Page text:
burns through the dusk

you ask me if
i can feel it

“feel what” I ask

“the wild return”
you say

“of what”
I say

“of everything we ever loved
and never could tame”


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Ted Vaca Denver poet father lover crime fighter / semi holy somewhat sweet can be bitter / published here and there / Founder of The Mercury Cafe poetry slam / Coach of the 2006 Championship Denver Slam Team / Member of the 1995 Championship Slam Team from Asheville NC / Intergalactic Provocateur

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This poem is from our first print collection
of poetry,  “Thought For Food”, an anthology
benefiting Denver Food Rescue. To support
our fundraiser, please visit this link.

Thought For Food Promotional 1

The Mechanics of Food Assistance in a Grocery Store Line – Dennis Etzel Jr.

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Photo: Peter Bond

what is taking so long? someone asks
with plastic card in hand
I will still hand over supplemental checks
like nails that board up a boat

I call them life savers out of need
even for these staples
while a scan and rescan of each item
ensures eligibility because even if WIC stickers

are misplaced on the shelves the register
has the final say and I am ready so ready
to turn around if someone gives me the drill
or again remarks it must be nice to get free food

I’ll iron out their words with my defenses
hey I’m a working professor and father
adding how I qualify as poor how my wife and I
were drilled at the food assistance office

hammered by every question
from someone who speaks in the tone
of a kindergarten teacher so my boys
will have food at the end of the month

unlike so many children in this town
even the retired chaplain who overheard
kids could get a free lunch
said why don’t they get a job


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Dennis Etzel Jr. lives in Topeka, Kansas with Carrie and the boys where he teaches English at Washburn University. His work has appeared in Denver Quarterly, Indiana Review, BlazeVOX, Fact-Simile, 1913: a journal of poetic forms, 3:AM, Tarpaulin Sky, DIAGRAM, and others.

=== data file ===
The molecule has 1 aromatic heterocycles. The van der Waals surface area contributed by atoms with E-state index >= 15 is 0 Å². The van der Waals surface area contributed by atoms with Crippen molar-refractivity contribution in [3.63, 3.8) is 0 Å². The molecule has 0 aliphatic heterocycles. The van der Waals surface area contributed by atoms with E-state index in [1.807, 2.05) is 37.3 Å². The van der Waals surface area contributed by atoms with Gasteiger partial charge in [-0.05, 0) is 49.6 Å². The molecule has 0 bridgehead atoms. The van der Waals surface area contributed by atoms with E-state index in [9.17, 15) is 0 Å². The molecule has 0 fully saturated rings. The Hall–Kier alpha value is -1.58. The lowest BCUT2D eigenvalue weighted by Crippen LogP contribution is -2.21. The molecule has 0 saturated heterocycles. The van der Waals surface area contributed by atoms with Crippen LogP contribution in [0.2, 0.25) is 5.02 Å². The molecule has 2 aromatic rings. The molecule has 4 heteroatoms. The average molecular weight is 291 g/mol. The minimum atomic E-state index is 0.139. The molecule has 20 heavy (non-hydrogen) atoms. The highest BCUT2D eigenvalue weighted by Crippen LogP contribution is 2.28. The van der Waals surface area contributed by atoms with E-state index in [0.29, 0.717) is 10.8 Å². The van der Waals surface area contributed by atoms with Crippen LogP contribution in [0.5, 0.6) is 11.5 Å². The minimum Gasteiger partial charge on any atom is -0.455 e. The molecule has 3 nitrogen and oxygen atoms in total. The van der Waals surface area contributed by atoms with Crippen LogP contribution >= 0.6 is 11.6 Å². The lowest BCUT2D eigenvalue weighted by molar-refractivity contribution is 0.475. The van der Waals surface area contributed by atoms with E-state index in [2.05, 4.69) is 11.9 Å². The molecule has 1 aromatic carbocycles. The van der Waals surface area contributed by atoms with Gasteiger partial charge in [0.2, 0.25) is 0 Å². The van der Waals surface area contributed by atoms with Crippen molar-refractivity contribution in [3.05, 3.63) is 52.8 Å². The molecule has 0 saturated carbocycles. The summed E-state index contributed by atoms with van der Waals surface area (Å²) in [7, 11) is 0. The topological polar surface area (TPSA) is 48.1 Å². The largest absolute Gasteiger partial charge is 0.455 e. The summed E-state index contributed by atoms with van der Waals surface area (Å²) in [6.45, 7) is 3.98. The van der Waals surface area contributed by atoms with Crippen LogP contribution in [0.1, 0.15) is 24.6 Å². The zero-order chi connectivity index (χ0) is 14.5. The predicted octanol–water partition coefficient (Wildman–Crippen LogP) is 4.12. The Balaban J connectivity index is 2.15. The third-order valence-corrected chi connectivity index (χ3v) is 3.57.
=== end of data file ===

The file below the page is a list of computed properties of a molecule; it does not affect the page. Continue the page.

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This poem is from our first print collection
of poetry,  “Thought For Food”, an anthology
benefiting Denver Food Rescue. To support
our fundraiser, please visit this link.

Thought For Food Promotional 1

My Mother’s Recipe – Jovan Mays & Mallary McHenry Jr.

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Photo: Emma Frances Logan

When we were young
we didn’t appreciate our mother’s cooking.
We would stare at the plate
willing broccoli to GO AWAY.
But today is different.

I remember hearing Cindy Lawrie
ask for the recipe of her favorite dish
& my mother explained
that she could not duplicate this.
This was my mother’s bread of sorrows.

I remember it.
She said,
“when makin’ sweet bread
we need a bowl the size of Birmingham.
Make sure it’s not segregated
I want everyone to feast.”

She would say,
“My butter was churned by hand.
Milked from my motherland.
Takin’ the same milk of my history,
diluting my people to livestock,
skimming off the backs of blacks
to build Antebellum houses
that made the South
want to rise again like cornbread.”

She wasn’t just a cook in that kitchen.
Full time doctor-alchemist-magician.
She could make that cream
cook, cleanse, & cure.

When friends asked her about margarine,
She laughed, said
“Margarine is made of pretty things”
40 acres & a mule,
equality, reparations,
straight hair, & freedom.
Things that just were not real.

So no!
She did not use margarine
She used butter
thick, unrelenting,
get-all-over-everything butter.
the kind you have to strain to bind.

Like sitting in the back of balconies & buses.
“Churn it”
Like having dry ice thrown at her
because she was a different type of sugar.
“Churn it more”

Sometimes she would have to take over for me.
Because I didn’t understand that she was erasing the past with
Every. Single. Agitation.
Wondering why she would tear up.
“You have to churn it, boy!”

‘Till the south is too suppressed to rise.
‘Till it’s white & entitled
like Bull Connor’s tank in an all-black neighborhood.
Like them shepherds k9’s sinking into our skin.

“Beat it!
So they can’t see the darkness in this meal.
Beat it!
Like a white hood just appeared in this room.
Let me show you how painful this is.”

& she refuses to forget,
because going through restaurant drive-thru windows
still feels like you’re going around the back.

& you wonder why you need water to wash this down.
Because if you didn’t, you would feel the countless
Butter-worth Jemimas climbing your esophagus
with wooden spoons & spatulas.

Wash it down
until your gut feels like a hull.
Bet you didn’t know that in the belly of your ship